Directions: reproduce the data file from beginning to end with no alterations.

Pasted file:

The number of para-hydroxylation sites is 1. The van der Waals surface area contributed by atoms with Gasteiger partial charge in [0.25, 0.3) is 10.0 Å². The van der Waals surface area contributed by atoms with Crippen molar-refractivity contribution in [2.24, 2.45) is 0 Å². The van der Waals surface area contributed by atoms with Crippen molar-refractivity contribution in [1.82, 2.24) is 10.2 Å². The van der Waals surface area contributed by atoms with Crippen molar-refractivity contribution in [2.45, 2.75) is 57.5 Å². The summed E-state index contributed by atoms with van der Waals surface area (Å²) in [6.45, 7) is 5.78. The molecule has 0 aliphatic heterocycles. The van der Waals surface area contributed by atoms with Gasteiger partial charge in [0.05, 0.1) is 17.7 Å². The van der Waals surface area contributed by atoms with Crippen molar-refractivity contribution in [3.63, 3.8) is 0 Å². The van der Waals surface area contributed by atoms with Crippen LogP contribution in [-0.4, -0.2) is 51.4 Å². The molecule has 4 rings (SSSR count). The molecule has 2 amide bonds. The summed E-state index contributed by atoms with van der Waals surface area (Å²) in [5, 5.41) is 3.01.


The number of para-hydroxylation sites is 1. The van der Waals surface area contributed by atoms with Gasteiger partial charge in [0.25, 0.3) is 10.0 Å². The van der Waals surface area contributed by atoms with Crippen molar-refractivity contribution in [2.24, 2.45) is 0 Å². The van der Waals surface area contributed by atoms with Crippen molar-refractivity contribution in [1.82, 2.24) is 10.2 Å². The van der Waals surface area contributed by atoms with Crippen molar-refractivity contribution in [2.45, 2.75) is 57.5 Å². The summed E-state index contributed by atoms with van der Waals surface area (Å²) in [6.45, 7) is 5.78. The molecule has 0 aliphatic heterocycles. The van der Waals surface area contributed by atoms with Gasteiger partial charge in [0.05, 0.1) is 17.7 Å². The van der Waals surface area contributed by atoms with Crippen molar-refractivity contribution in [3.63, 3.8) is 0 Å². The van der Waals surface area contributed by atoms with Crippen LogP contribution in [-0.4, -0.2) is 51.4 Å². The molecule has 4 rings (SSSR count). The molecule has 2 amide bonds. The summed E-state index contributed by atoms with van der Waals surface area (Å²) in [5, 5.41) is 3.01.